required by the convolutional neural network.
.. code:: python
def predict(img):
X = test_iter._dataset.normalize_image(img)
X = np.expand_dims(X.transpose(2, 0, 1), axis=0)
pred = net(X.as_in_context(ctx[0])).argmax(axis=1)
return pred.reshape(pred.shape[1], pred.shape[2])
To visualize the predicted categories for each pixel, we map the
predicted categories back to their labeled colors in the dataset.
.. code:: python
def label2image(pred):
colormap = np.array(d2l.VOC_COLORMAP, ctx=ctx[0], dtype='uint8')
X = pred.astype('int32')
return colormap[X, :]
The size and shape of the images in the test dataset vary. Because the
model uses a transposed convolution layer with a stride of 32, when the
height or width of the input image is not divisible by 32, the height or
width of the transposed convolution layer output deviates from the size
of the input image. In order to solve this problem, we can crop multiple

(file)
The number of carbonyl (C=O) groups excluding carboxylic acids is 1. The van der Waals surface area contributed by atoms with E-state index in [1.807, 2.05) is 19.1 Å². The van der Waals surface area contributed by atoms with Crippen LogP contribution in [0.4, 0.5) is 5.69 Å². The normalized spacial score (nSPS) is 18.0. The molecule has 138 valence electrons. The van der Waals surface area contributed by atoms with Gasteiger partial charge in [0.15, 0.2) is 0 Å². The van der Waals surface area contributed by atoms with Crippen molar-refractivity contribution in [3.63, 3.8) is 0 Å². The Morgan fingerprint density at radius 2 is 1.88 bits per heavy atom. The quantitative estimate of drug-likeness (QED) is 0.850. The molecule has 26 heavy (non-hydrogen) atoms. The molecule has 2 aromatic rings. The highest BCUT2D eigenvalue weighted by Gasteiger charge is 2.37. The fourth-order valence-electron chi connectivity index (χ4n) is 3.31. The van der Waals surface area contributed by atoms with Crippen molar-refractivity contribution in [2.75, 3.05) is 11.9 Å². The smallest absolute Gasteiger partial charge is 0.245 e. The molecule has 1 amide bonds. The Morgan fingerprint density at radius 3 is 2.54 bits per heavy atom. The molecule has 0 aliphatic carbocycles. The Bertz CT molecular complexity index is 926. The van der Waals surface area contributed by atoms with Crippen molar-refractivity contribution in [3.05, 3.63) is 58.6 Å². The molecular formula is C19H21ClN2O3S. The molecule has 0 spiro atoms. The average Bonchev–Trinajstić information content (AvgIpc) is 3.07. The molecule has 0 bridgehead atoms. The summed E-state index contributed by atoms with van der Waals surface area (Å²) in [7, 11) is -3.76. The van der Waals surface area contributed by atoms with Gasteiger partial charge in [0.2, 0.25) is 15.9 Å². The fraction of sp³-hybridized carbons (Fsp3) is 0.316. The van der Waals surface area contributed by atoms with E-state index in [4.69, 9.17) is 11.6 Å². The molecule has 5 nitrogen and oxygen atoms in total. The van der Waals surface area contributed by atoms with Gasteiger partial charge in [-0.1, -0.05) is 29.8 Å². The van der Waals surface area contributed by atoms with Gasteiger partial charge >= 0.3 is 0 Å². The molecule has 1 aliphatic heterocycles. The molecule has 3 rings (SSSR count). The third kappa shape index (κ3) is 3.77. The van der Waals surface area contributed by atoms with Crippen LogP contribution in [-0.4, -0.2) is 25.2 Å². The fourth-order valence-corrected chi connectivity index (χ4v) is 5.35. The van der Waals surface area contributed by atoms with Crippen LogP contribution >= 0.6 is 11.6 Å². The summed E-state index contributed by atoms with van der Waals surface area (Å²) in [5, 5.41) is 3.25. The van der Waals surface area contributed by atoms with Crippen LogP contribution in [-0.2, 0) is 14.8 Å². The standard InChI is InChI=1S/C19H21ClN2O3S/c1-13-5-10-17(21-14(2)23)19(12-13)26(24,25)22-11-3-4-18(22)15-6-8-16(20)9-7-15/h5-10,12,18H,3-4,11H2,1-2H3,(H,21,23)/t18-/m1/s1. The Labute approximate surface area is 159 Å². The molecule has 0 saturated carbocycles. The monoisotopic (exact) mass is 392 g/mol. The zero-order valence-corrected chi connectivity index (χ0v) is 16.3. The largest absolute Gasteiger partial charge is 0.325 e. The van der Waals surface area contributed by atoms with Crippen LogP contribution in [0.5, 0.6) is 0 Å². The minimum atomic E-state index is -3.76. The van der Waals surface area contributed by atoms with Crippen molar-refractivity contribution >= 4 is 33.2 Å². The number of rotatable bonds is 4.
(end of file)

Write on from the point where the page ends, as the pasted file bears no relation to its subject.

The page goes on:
rectangular areas in the image with heights and widths as integer
multiples of 32, and then perform forward computation on the pixels in
these areas. When combined, these areas must completely cover the input
image. When a pixel is covered by multiple areas, the average of the
transposed convolution layer output in the forward computation of the
different areas can be used as an input for the softmax operation to
predict the category.
For the sake of simplicity, we only read a few large test images and
crop an area with a shape of :math:`320\times480` from the top-left
corner of the image. Only this area is used for prediction. For the
input image, we print the cropped area first, then print the predicted